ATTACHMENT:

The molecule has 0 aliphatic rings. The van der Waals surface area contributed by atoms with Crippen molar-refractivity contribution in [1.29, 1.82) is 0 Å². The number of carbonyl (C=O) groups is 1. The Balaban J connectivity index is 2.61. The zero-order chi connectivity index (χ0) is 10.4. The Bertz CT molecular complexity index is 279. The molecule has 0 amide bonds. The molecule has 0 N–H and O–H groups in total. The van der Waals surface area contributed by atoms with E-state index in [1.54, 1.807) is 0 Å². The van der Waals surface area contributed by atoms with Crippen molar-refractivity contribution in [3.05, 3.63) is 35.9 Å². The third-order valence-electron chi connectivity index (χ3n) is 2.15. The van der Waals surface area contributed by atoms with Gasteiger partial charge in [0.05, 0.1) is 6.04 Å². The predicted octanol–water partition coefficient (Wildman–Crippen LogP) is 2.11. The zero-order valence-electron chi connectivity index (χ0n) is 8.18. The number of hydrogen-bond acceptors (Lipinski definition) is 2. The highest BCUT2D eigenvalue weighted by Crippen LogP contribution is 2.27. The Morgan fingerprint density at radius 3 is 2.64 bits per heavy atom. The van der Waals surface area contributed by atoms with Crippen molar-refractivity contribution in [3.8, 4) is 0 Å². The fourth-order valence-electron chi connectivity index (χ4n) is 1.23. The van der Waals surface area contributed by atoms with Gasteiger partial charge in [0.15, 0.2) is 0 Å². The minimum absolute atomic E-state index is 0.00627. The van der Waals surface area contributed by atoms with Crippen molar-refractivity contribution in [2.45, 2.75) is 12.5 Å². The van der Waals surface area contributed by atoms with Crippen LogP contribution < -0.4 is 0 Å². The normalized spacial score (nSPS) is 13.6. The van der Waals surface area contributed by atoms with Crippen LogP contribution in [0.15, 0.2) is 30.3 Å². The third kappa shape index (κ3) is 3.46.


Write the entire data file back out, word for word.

The molecule has 0 aliphatic rings. The van der Waals surface area contributed by atoms with Crippen molar-refractivity contribution in [1.29, 1.82) is 0 Å². The number of carbonyl (C=O) groups is 1. The Balaban J connectivity index is 2.61. The zero-order chi connectivity index (χ0) is 10.4. The Bertz CT molecular complexity index is 279. The molecule has 0 amide bonds. The molecule has 0 N–H and O–H groups in total. The van der Waals surface area contributed by atoms with E-state index in [1.54, 1.807) is 0 Å². The van der Waals surface area contributed by atoms with Crippen molar-refractivity contribution in [3.05, 3.63) is 35.9 Å². The third-order valence-electron chi connectivity index (χ3n) is 2.15. The van der Waals surface area contributed by atoms with Gasteiger partial charge in [0.05, 0.1) is 6.04 Å². The predicted octanol–water partition coefficient (Wildman–Crippen LogP) is 2.11. The zero-order valence-electron chi connectivity index (χ0n) is 8.18. The number of hydrogen-bond acceptors (Lipinski definition) is 2. The highest BCUT2D eigenvalue weighted by Crippen LogP contribution is 2.27. The Morgan fingerprint density at radius 3 is 2.64 bits per heavy atom. The van der Waals surface area contributed by atoms with Crippen molar-refractivity contribution in [3.8, 4) is 0 Å². The fourth-order valence-electron chi connectivity index (χ4n) is 1.23. The van der Waals surface area contributed by atoms with Gasteiger partial charge in [0.15, 0.2) is 0 Å². The minimum absolute atomic E-state index is 0.00627. The van der Waals surface area contributed by atoms with Crippen molar-refractivity contribution in [2.45, 2.75) is 12.5 Å². The van der Waals surface area contributed by atoms with Crippen LogP contribution < -0.4 is 0 Å². The normalized spacial score (nSPS) is 13.6. The van der Waals surface area contributed by atoms with Crippen LogP contribution in [0.15, 0.2) is 30.3 Å². The third kappa shape index (κ3) is 3.46.